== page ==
This work reports the isolation and phenotypic characterization of colorectal cancer murine-derived stem/progenitor cells using the neurosphere assay, showing in vitro properties such as self-renewal, proliferation and in vivo tumorigenicity. By culturing obtained cells in a serum free stem cell permissive medium, highly enriched CD44-positive murine colorectal cancer stem-like cells were isolated. These cells had the ability to survive and proliferate as floating colonospheres in vitro with different shapes and sizes. These cells expressed genes associated with colorectal cancer stem cells and somatic stem cells and had the ability to induce tumor in vivo when injected into SCID mice. The stem-like cells exhibited differentiation potential when cultured in a serum containing medium and showed changes in morphologies and reduced tumorigenic potential. This is a simple and suitable method that could be employed in isolating colorectal cancer stem cells for studies into its biology and testing of therapeutic strategies that is aimed at eradicating the stem cell populations.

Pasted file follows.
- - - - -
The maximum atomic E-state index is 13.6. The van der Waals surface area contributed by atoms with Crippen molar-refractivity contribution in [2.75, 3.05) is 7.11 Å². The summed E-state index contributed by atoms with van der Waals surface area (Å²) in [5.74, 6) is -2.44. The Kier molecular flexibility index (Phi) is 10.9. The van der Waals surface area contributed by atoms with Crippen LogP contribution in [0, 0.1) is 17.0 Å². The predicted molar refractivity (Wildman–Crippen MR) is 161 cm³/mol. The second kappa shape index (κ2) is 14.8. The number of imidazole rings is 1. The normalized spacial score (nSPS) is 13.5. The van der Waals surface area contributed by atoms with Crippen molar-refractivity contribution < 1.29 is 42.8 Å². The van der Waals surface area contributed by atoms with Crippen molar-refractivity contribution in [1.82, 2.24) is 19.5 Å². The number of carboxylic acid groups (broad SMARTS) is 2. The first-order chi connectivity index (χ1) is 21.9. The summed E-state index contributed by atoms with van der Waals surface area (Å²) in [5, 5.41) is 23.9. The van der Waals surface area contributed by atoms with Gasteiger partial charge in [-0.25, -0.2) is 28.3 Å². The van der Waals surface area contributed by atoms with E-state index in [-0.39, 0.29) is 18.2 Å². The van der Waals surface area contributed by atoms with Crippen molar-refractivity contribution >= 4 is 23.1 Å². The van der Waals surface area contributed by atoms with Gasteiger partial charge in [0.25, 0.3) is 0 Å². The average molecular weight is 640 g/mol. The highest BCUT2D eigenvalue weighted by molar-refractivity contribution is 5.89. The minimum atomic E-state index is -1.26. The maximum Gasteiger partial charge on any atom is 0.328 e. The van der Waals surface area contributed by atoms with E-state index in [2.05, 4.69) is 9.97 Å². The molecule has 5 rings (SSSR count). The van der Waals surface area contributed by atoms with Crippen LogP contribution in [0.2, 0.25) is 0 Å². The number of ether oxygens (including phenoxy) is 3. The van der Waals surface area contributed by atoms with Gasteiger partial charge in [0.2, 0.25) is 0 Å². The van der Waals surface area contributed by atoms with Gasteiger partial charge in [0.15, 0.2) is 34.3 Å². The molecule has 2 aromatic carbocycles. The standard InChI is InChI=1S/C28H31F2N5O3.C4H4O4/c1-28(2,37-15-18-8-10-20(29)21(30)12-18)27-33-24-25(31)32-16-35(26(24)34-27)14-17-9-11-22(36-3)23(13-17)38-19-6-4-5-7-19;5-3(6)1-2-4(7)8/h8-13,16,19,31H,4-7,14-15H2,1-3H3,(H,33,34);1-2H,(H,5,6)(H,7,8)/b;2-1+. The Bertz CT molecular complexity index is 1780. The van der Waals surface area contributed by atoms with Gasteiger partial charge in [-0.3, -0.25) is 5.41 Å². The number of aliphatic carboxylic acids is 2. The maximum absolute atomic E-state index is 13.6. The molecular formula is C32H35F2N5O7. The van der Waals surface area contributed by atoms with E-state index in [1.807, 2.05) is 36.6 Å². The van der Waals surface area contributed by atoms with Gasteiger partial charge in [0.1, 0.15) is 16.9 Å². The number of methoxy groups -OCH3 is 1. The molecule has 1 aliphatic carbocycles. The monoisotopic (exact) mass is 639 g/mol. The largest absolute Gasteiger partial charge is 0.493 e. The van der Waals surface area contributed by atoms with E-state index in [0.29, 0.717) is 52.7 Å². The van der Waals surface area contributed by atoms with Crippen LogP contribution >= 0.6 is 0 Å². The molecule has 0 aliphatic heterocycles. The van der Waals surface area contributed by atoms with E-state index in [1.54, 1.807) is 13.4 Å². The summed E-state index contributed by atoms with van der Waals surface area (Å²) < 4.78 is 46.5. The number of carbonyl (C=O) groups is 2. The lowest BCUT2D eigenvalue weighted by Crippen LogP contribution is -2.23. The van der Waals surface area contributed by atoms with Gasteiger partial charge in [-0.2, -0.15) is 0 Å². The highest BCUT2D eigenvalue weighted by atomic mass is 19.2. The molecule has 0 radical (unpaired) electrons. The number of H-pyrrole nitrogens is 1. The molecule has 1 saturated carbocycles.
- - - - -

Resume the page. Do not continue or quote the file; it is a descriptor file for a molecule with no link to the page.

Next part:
This study is funded by Tianjin science and technology commission of science and technology projects. Project No: 12ZCDZSY16800. The authors wish to extend profound gratitude to Li Wen and Li Shan Shan for their tremendous support.
The authors declare no conflict of interest.